Here’s one solution. Get a recent iPhone, iPad Mini or iPad Air. Load desired ebook reader and audio books apps such as Amazon/Nook/Kobo. Turn on Apple’s VoiceOver accessibility feature and you’re good to go. If that’s not sufficient, or not what you want, spend an additional ten bucks for the excellent Dream Voice Reader TTS/proofreading app (also check out the innovative Dream Voice Writer voice/TTS-centric word processing/outlining/proofing app).

    Similar solutions are available for other brands of smart phone, mini-tablet, tablet, laptop and PC of all sizes… and in the Internet itself via web browsers.

    The general rapidly advancing technology and market is delivering ever better ever cheaper assistive technologies, even if/when that isn’t their primary focus, far faster and better than regulation and taxation are or will.

  9. @Tubemoney: Once again, I remind you of the existence of TTS in the Kindle 2. We’re hardly talking big costs. How about one fewer Big Mac—not per week or day, but on just one fewer occasion?

    • Considering what the price difference between eInk readers and tablets are, it wouldn’t take too many Big Macs to breach the difference.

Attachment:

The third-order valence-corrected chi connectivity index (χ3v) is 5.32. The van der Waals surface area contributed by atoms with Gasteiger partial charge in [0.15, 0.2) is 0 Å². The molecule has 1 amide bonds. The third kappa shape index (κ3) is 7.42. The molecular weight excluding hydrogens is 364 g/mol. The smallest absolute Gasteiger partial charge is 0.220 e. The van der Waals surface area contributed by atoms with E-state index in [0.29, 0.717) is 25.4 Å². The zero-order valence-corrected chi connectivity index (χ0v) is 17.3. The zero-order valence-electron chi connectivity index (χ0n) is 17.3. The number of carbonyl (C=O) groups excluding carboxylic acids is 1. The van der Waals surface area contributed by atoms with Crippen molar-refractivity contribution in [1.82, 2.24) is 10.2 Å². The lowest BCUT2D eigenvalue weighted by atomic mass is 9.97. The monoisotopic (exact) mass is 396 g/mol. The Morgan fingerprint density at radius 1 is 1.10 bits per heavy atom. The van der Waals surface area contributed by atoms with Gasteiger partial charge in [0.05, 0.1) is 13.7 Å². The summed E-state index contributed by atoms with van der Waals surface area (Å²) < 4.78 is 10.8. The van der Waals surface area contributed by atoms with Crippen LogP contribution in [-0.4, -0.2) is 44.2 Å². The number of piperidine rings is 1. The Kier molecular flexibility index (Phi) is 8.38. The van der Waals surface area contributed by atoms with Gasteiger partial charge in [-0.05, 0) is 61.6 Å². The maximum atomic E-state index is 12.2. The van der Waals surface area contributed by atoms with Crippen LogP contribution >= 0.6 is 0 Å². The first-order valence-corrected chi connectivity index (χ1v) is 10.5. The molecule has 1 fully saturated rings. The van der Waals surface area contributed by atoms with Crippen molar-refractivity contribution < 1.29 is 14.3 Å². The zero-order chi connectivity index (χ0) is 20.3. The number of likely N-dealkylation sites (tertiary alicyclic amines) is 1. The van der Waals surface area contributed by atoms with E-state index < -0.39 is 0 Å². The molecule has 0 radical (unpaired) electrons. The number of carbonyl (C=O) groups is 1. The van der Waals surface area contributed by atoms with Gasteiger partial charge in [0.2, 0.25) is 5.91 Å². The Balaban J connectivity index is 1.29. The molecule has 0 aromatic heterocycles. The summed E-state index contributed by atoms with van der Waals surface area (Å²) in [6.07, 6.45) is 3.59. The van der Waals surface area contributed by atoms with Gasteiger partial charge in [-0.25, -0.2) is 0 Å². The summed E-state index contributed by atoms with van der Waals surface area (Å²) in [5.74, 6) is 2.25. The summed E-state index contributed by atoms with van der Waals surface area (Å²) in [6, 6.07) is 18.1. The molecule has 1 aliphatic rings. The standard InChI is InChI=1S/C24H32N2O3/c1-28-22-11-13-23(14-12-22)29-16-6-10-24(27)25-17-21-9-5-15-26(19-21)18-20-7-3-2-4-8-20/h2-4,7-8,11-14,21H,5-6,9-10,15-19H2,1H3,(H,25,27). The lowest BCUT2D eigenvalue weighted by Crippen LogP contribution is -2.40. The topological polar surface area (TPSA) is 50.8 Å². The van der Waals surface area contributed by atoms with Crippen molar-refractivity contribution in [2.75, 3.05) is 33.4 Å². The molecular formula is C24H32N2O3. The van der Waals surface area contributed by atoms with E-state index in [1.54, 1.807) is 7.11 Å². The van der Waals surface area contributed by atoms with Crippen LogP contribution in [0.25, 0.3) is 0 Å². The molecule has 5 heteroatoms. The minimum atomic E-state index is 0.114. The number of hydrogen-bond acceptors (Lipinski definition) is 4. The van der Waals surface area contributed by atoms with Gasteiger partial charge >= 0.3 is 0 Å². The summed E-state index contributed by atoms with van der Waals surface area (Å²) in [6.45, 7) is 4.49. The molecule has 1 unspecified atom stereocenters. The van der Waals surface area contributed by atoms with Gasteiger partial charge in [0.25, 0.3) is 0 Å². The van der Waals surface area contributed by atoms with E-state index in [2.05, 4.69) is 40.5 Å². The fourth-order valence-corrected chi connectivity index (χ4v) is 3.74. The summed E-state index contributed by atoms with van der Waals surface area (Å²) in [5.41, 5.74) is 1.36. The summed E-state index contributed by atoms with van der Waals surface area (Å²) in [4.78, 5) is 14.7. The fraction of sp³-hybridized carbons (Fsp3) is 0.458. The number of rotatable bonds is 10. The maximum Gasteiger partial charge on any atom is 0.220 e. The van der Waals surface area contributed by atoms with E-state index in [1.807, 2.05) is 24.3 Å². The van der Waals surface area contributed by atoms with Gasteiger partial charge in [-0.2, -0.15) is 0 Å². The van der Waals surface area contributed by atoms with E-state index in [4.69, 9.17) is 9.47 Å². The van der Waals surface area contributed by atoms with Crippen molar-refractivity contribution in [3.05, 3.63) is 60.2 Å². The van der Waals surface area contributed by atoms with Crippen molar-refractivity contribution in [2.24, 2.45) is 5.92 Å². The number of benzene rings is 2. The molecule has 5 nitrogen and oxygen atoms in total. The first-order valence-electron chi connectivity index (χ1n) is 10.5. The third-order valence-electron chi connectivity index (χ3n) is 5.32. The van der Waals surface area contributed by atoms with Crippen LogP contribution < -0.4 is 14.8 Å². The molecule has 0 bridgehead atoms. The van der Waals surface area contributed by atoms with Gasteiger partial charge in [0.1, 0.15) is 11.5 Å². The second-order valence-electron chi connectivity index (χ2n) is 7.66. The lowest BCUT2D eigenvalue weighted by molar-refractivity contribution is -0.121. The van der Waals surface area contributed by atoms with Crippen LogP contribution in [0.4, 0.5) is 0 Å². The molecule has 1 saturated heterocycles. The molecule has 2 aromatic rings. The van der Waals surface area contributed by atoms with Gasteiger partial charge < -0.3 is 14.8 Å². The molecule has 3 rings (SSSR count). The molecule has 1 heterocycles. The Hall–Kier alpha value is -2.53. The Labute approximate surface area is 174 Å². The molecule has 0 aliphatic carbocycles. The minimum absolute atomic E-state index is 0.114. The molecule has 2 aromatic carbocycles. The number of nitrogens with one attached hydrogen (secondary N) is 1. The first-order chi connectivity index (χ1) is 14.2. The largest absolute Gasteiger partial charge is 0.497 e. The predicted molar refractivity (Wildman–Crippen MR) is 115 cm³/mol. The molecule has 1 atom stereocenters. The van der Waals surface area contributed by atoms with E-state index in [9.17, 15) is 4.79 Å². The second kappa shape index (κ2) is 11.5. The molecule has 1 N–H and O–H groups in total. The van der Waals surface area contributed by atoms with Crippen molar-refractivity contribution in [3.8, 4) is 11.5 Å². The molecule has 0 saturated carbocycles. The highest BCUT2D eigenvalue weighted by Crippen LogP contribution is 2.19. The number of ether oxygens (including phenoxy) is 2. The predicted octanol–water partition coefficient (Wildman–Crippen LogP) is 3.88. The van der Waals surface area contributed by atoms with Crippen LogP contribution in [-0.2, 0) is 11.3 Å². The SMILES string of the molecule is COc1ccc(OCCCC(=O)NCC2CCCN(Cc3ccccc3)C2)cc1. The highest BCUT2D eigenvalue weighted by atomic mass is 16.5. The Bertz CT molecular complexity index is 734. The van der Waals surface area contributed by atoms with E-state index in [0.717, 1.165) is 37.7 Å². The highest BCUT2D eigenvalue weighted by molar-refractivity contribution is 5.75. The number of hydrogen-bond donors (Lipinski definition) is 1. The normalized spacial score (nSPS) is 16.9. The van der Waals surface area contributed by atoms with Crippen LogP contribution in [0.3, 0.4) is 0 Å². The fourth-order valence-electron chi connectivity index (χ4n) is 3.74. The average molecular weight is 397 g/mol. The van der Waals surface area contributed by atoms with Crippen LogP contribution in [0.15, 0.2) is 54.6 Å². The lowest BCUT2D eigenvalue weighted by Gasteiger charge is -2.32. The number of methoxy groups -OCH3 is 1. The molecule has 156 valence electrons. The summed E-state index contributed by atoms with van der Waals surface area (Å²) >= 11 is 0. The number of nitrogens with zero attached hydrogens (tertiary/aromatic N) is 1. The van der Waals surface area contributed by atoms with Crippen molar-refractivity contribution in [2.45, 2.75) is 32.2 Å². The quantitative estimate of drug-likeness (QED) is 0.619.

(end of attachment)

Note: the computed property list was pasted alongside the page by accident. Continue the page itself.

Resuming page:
• I already proposed a compromise. Mandate that one model in a manufacturer’s eink line be accessible and leave the rest of them alone. Surely there can’t be any objections to that.

  10. @Springfield: We’ve covered this ground. The E Ink devices have special advantages such as longer battery life and and lower costs and–when sighted people are reading the usual way—screens without the usual glare.

    I truly, truly hate onerous and expensive regulations and other bureaucratic outrages. But here, we’re talking about an incredibly good cost-to-benefit ratio.

    Are you against all regulations? How about air bags? A disposable requirement?

    • Except that the additional processing needed to manage the conversion to audio AND the powering of the audio jack would drain the battery very quickly.

      Batteries on eInk devices are designed for the drain that the use patterns of those devices entail, changing the use patterns will require changing the design. What we’d end up with is larger, heavier, costlier eReaders. Basically, it will turn eInk readers into the same form factor, at least weight wise, as tablets.